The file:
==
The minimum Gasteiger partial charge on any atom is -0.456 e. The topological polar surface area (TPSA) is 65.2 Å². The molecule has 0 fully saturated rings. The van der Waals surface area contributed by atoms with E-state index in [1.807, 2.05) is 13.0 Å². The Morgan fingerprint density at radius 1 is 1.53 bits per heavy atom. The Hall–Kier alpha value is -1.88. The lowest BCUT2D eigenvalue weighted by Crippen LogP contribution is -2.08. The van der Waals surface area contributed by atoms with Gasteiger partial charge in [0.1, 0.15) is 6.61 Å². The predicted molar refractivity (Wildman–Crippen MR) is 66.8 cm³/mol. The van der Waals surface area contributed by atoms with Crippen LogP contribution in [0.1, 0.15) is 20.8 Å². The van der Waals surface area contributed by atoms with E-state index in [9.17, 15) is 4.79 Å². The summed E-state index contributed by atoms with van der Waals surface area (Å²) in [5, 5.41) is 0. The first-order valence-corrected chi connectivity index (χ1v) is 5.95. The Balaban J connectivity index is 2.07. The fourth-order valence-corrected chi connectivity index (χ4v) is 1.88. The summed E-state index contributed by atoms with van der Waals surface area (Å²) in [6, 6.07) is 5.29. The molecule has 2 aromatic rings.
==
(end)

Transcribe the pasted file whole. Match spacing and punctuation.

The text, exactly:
The minimum Gasteiger partial charge on any atom is -0.456 e. The topological polar surface area (TPSA) is 65.2 Å². The molecule has 0 fully saturated rings. The van der Waals surface area contributed by atoms with E-state index in [1.807, 2.05) is 13.0 Å². The Morgan fingerprint density at radius 1 is 1.53 bits per heavy atom. The Hall–Kier alpha value is -1.88. The lowest BCUT2D eigenvalue weighted by Crippen LogP contribution is -2.08. The van der Waals surface area contributed by atoms with Gasteiger partial charge in [0.1, 0.15) is 6.61 Å². The predicted molar refractivity (Wildman–Crippen MR) is 66.8 cm³/mol. The van der Waals surface area contributed by atoms with Crippen LogP contribution in [0.1, 0.15) is 20.8 Å². The van der Waals surface area contributed by atoms with E-state index in [9.17, 15) is 4.79 Å². The summed E-state index contributed by atoms with van der Waals surface area (Å²) in [5, 5.41) is 0. The first-order valence-corrected chi connectivity index (χ1v) is 5.95. The Balaban J connectivity index is 2.07. The fourth-order valence-corrected chi connectivity index (χ4v) is 1.88. The summed E-state index contributed by atoms with van der Waals surface area (Å²) in [6, 6.07) is 5.29. The molecule has 2 aromatic rings.